Caring in Crisis: An Oral History of Critical Care Nursing

Caring in Crisis: An Oral History of Critical Care Nursing

Caring in Crisis: An Oral History of Critical Care Nursing

Caring in Crisis: An Oral History of Critical Care Nursing

Excerpt

Critical care nursing is the nursing of people undergoing life-threatening physiological crises. According to the American Association of Critical Care Nurses (AACN), "the scope of critical care nursing is defined by the dynamic interaction of the critically ill patient, the critical care nurse and the critical care environment" (American Association of Critical Care Nurses, 1984). Critical care nursing may be distinguished from nursing practice in general by the severity of the patient's illness, the particular skills of the nurse, and the setting where the nursing is practiced. Joan Lynaugh and Julie Fairman distinguish two criteria inherent in the meaning of critical care. "First, the person receiving care is physiologically unstable and at risk of dying. Second, intensive care is usually given in the expectation or hope, however slim, of the person's survival. The relationship between them [these criteria] changes over time" (Lynaugh and Fairman, 1992: 20).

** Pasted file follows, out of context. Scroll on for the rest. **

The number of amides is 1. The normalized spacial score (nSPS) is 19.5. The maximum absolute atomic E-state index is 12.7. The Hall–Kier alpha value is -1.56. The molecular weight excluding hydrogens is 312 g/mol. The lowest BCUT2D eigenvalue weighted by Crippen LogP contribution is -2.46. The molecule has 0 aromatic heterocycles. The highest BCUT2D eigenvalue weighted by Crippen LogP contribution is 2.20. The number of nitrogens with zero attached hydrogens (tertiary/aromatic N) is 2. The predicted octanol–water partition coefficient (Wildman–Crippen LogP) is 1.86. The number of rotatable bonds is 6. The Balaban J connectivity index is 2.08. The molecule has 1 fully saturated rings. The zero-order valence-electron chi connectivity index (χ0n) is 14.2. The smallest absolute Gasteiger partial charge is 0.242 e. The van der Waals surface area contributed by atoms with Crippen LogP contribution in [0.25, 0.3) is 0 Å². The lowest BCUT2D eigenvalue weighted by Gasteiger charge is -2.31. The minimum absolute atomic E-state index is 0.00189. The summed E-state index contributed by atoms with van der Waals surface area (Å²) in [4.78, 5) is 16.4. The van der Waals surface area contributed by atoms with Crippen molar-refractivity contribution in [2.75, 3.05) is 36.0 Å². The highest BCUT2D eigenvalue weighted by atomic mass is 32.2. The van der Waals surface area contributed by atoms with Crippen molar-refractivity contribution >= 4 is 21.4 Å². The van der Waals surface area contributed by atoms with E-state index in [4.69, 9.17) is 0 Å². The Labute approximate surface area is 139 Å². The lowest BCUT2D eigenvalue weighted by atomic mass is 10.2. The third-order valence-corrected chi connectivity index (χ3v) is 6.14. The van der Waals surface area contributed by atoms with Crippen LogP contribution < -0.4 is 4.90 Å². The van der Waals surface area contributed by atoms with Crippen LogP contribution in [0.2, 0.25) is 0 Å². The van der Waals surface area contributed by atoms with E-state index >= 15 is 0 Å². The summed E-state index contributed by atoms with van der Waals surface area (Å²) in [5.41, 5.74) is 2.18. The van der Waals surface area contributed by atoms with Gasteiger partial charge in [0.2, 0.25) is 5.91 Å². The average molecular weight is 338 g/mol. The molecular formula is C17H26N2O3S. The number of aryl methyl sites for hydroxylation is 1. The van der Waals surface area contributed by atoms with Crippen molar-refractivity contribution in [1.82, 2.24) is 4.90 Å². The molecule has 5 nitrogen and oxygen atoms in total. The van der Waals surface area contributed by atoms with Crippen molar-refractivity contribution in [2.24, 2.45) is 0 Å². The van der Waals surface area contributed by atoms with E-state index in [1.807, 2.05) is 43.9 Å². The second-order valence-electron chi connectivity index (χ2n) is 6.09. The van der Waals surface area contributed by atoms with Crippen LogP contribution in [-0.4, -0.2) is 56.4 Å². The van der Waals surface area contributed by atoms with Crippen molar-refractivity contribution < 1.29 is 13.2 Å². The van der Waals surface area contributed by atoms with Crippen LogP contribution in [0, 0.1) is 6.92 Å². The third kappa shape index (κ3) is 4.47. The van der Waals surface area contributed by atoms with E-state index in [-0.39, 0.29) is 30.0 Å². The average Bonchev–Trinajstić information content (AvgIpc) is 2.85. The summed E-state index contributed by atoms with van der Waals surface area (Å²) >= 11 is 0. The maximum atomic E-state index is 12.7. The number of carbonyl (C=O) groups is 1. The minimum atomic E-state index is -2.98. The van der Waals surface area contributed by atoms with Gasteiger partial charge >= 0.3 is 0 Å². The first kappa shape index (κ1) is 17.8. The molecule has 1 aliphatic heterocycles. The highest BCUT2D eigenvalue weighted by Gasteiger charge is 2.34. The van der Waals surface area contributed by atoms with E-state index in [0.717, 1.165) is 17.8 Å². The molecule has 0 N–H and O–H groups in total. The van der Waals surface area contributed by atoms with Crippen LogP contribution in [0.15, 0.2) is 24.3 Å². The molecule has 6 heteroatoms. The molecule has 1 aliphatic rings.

Critical care units emerged in American hospitals after World War II. Medical specialization, increasingly sophisticated medical technology, and advances in anesthesia, cardiology, and surgery influenced this phenomenon. Nathan Simon attributes the development of the modern intensive care unit (ICU) concept to three major forces. First, the recovery room experience in the 1940s and 1950s demonstrated to medicine and nursing the effectiveness of continuous nursing surveillance of very ill patients. Patients waking up after anesthesia and surgery could be monitored in one large room for immediate complications such as respiratory distress, cardiac or blood pressure abnormalities, or bleeding. Second, hospital planners proposed a progressive patient care concept: patients in hospitals would be grouped according to the amount and intensity of nursing care required. Their goal was efficiency -- the best matching of nurses with patients. Third, complex technology, medical specialization, and new surgical procedures required more sophisticated postoperative nursing care (Simon, 1980: 2-3). The development in the early 1960s of cardiopulmonary resuscitation (CPR) machines for monitoring heart rhythm (cardiac monitors) and DC (direct current) defibrillation for the treatment of lethal . . .

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